Here's an update of what's happened since July '08, when I was just starting to dry red oak in my basement. I'm near Cleveland, Ohio. In February 2008 we had to take down three red oak trees that hung over the house. I painted the ends with Woodcraft's end sealer. They laid in the yard on 'sleepers' made out of branches until being cut into boards.
The guy who owns the WoodMizer did the work in bits and pieces. Weather and better-paying jobs meant the logs were sawed in some months, but not others. In November the last were cut.
Everything was stickered and stacked on 3/4" strips of white oak (knotty pieces good for nothing else). Wood was stacked on the same day as cut, and now there are two piles, 6' tall. Each is 4' wide, with lengths from 8'-13'. It took some re-stacking to keep longest boards on the bottom. I guess there's 2500-2800 BdFt there.
Through the summer, the two dehumidifiers worked almost constantly. Two fans kept up a good breeze. The whole basement smelled like vinegar, but never moldy. When weather turned colder, the dehumidifiers (set to shut off at 45%) began to run less often. We had 'sweating' on the single-pane glass windows, and dampness on the concrete sill under them, but no other signs of water. The plaster ceiling shows no sign of changes.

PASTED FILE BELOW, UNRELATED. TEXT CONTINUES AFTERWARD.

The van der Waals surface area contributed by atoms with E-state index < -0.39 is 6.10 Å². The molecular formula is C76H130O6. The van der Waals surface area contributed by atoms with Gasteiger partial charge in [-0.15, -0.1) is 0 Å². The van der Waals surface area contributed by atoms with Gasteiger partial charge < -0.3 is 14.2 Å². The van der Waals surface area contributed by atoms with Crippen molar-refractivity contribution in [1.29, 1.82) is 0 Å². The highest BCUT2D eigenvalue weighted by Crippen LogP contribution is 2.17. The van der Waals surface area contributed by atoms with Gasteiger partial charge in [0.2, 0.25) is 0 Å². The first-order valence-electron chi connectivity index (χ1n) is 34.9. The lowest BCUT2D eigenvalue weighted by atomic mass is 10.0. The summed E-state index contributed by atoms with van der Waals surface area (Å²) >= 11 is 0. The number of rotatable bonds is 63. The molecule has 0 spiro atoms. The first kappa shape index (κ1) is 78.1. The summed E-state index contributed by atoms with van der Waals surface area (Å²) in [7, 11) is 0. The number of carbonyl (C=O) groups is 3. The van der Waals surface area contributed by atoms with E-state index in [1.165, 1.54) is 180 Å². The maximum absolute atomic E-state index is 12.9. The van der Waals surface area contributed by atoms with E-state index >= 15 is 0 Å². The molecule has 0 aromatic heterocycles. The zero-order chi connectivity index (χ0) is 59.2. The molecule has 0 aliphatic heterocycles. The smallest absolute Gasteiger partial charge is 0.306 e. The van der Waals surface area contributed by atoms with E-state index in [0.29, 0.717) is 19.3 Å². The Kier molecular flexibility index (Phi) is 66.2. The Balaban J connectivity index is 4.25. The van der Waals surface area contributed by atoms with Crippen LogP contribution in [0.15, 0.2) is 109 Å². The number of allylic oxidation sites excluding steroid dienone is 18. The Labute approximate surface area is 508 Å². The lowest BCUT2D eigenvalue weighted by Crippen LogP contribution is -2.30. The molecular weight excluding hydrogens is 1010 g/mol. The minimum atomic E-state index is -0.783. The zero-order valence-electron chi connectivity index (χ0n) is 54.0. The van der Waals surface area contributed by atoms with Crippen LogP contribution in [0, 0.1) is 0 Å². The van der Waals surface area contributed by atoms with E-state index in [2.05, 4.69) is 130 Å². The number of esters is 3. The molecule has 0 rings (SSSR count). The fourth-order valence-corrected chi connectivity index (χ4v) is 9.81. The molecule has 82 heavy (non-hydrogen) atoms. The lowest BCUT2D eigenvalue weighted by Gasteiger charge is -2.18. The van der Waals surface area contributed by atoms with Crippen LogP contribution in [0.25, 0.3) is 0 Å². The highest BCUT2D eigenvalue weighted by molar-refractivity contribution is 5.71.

Now it's January, and the surfaces I can reach are reading 15% - 18% on a pinless Wagner meter. I see only 3 boards with checking, up to 6" on one end.
What SC said makes sense. The lumber I bought at a yard two years ago is reading 8-9%, up a bit as it's stacked in the same room as the new wood. I imagine in time the new wood will get to the same level.
The project has been fun, but I wouldn't have done it if I weren't taking down 80-year old oaks from my own yard, and I couldn't have done it if I didn't have more basement than I need. I think in the end, I'm going to figure out a way to have these milled into flooring. I don't know any other way I'm going to use 2500 BdFt of oak, and I really would rather keep seeing this particular wood around the house.
Many thanks to you all for the advice!